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Critique Needed: The Mysterious Disappearance by Benjamin Gardner
SUMMARY: This is the beginning of a book idea I had.
Honest critique on grammer, writing style, content ect very much appreciated.
The Mysterious Disappearance
Zair ran his fingers through his short brown hair and checked his watch. Five-thirty. Suddenly the book he was reading slipped from his lap, as the bus swerved across the gravely country road. "Damn potholes", he whispered under his breathe. Outside Zair could hear the patter of rain falling on the bus's metal shell. Zair tried to continue reading, but he was too agitated. His limbs throbbed, and he barely resisted the urge to stand up and stretch while the bus was in full motion.
Zair closed the book with a snap, setting it inside the compartment under his seat. Bored, he surveyed the bus. The only other passenger was his twin sister. For the thousandth time Zair noted how similar he and Rachel were. They were both tall skinny, and had brown hair. Rachel was still wearing her Jerard uniform – white pants and a white collared shirt. Ugly, he thought. She sat with her legs crossed, eyeing the bus driver, as if she worked for the DMV.
"How far do you think we're from grandfather's?" Zair asked.
"Really close...we've been driving for nearly six hours." Rachel replied.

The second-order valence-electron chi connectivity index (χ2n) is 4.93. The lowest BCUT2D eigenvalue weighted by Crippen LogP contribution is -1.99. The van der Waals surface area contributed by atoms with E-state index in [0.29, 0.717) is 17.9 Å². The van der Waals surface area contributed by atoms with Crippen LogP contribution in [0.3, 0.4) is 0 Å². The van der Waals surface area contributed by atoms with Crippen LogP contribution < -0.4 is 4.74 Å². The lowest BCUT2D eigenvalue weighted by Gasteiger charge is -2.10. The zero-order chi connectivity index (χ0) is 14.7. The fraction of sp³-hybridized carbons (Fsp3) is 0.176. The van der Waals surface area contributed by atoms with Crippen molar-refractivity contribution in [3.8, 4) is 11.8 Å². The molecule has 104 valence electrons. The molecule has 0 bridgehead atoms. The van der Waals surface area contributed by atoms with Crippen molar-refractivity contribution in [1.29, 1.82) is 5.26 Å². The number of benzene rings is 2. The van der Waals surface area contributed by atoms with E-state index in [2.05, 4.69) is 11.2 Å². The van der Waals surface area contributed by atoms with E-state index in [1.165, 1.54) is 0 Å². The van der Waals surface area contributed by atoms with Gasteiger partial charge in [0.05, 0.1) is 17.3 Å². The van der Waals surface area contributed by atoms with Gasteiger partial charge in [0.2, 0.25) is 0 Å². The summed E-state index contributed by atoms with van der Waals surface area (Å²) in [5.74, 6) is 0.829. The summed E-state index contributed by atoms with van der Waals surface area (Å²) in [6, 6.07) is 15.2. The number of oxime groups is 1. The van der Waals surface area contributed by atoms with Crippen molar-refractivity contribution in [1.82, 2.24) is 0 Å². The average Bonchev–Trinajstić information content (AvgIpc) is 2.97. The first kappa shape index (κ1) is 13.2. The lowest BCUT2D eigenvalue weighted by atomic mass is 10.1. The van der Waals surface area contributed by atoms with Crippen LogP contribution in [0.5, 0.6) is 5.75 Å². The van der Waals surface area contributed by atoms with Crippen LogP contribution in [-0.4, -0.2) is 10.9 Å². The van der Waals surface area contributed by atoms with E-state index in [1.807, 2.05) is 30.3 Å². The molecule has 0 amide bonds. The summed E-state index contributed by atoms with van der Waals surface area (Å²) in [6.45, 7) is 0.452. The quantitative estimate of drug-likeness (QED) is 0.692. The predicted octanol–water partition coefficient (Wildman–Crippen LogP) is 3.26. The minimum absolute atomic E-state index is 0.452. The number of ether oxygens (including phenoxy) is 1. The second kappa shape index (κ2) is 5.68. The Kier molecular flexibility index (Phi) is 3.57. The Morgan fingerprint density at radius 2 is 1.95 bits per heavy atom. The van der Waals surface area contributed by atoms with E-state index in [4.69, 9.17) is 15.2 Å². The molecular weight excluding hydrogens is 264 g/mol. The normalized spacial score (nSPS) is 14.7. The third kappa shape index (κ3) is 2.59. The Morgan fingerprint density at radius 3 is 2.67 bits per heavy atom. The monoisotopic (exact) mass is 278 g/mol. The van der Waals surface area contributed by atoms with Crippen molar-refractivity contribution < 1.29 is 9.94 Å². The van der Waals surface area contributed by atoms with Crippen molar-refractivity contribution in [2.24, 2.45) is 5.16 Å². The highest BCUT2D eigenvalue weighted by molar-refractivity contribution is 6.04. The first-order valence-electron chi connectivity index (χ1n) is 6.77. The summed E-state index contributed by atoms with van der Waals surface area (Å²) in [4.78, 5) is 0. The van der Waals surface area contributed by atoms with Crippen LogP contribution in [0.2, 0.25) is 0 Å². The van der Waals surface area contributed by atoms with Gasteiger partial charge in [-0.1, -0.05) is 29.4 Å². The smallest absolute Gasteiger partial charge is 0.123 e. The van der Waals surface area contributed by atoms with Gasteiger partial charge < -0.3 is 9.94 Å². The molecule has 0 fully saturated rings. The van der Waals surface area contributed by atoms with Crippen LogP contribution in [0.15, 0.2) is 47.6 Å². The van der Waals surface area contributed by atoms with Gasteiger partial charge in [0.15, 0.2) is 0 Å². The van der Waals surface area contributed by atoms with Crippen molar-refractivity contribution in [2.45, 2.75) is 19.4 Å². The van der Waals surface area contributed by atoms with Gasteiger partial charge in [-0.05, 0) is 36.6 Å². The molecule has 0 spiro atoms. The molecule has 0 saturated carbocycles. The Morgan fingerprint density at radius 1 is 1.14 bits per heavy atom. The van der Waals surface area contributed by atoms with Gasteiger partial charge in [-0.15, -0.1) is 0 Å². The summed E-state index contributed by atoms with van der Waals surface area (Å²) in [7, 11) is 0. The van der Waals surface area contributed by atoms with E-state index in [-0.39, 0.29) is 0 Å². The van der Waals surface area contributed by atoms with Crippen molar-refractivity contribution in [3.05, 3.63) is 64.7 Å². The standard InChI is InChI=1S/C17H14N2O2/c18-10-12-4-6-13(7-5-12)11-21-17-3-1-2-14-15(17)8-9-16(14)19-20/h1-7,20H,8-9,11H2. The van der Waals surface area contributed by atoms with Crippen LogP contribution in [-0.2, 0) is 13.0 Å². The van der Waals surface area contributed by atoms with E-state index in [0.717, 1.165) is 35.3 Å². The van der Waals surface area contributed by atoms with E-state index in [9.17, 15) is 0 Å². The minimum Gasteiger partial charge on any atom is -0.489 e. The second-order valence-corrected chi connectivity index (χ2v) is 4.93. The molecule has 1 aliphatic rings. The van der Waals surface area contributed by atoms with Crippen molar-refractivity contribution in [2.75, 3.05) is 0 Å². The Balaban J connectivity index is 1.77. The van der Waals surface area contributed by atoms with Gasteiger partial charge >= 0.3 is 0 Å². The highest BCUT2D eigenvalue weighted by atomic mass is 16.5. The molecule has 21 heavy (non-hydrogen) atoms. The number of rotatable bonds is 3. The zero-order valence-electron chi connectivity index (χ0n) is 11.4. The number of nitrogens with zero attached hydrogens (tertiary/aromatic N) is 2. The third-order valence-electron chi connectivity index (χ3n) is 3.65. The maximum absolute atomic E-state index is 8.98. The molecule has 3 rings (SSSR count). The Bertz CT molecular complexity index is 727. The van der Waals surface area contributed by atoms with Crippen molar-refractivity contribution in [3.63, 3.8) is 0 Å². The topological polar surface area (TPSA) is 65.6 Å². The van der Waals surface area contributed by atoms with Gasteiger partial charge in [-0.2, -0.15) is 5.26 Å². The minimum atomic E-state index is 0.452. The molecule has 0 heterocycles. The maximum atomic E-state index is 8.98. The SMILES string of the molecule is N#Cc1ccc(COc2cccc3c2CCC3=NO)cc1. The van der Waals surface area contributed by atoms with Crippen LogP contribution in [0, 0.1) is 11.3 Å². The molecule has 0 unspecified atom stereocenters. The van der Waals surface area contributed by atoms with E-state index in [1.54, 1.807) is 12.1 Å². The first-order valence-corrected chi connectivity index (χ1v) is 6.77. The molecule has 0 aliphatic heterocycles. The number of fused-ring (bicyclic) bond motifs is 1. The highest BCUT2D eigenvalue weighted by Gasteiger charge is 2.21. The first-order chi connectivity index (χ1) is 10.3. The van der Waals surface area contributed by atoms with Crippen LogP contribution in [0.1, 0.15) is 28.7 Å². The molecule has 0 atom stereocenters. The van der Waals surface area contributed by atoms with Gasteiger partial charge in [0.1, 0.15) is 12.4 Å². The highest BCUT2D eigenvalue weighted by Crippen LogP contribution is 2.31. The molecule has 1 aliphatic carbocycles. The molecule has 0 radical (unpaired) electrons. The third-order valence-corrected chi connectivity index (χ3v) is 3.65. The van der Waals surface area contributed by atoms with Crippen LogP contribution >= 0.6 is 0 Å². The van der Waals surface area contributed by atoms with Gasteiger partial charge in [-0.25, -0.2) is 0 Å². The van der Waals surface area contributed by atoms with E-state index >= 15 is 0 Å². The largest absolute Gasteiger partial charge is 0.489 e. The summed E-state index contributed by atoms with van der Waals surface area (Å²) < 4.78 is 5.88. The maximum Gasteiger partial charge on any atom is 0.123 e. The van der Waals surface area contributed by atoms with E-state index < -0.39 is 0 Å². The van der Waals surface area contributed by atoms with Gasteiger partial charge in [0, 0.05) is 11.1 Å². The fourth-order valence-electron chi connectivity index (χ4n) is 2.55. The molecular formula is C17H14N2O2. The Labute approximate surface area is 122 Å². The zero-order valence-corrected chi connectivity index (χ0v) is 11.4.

Zair checked his watch. No, six and a half hours.
"I'm just glad to get away from Jerard, that school was awful,"
"Tell me about it..." Rachel added sarcastically.
Both twins sat in silence, catching a glimpse of the countryside just before it became completely dark. Eldora is an amazing place. Pressing his face onto the cold glass, he could barely make out the farms and small houses skattered across the hillside.
A few minutes later the bus came to a skidding halt outside an ancient looking Mansion. The building was partially obscured by a row of weeping willows out front. This can't be right... Rachel and Zair gloomily thanked the driver and climbed off the bus with their luggage dragging behind. Together stopped before the ominous mansion, and exchanged looks.
"You sure this is the right place?" Zair asked.
"Doesn't look right, check the address,"
Zair fished a scrap of paper out of his jeans' pocket and read, " 945 Spruce Country Road, Eldora, New Heygon,"
"Yeah, this is the house," Rachel said, pointing at the address written on the mailbox.
Zair carefully ran to the front door, trying to avoid puddles and ditches, with his sister close behind. The lawn was poorly kept, and waterlogged. Stone pillars stood on either side of the entranceway, and an enormous mahogany door loomed in front of them.
Zair tentatively raised the great iron knocker, which was intricately molded in the shape of a wolf's head and let it fall with a clang. A few seconds passed before a handsome man opened the door and smiled warmly at the two teenagers. His hair was white, and for a sixty-year-old, his skin looked taught and young. A pair of old spectacles rested on his crooked nose.
The man ushered Zair and Rachel out of the rain, and provided them with towels to dry themselves. From the inside, the mansion was much more welcoming. Beautifully carved tables, chairs and desks furnished the rooms. Zair felt dizzy looking at the thousands of dusty books that sat in antique bookshelves.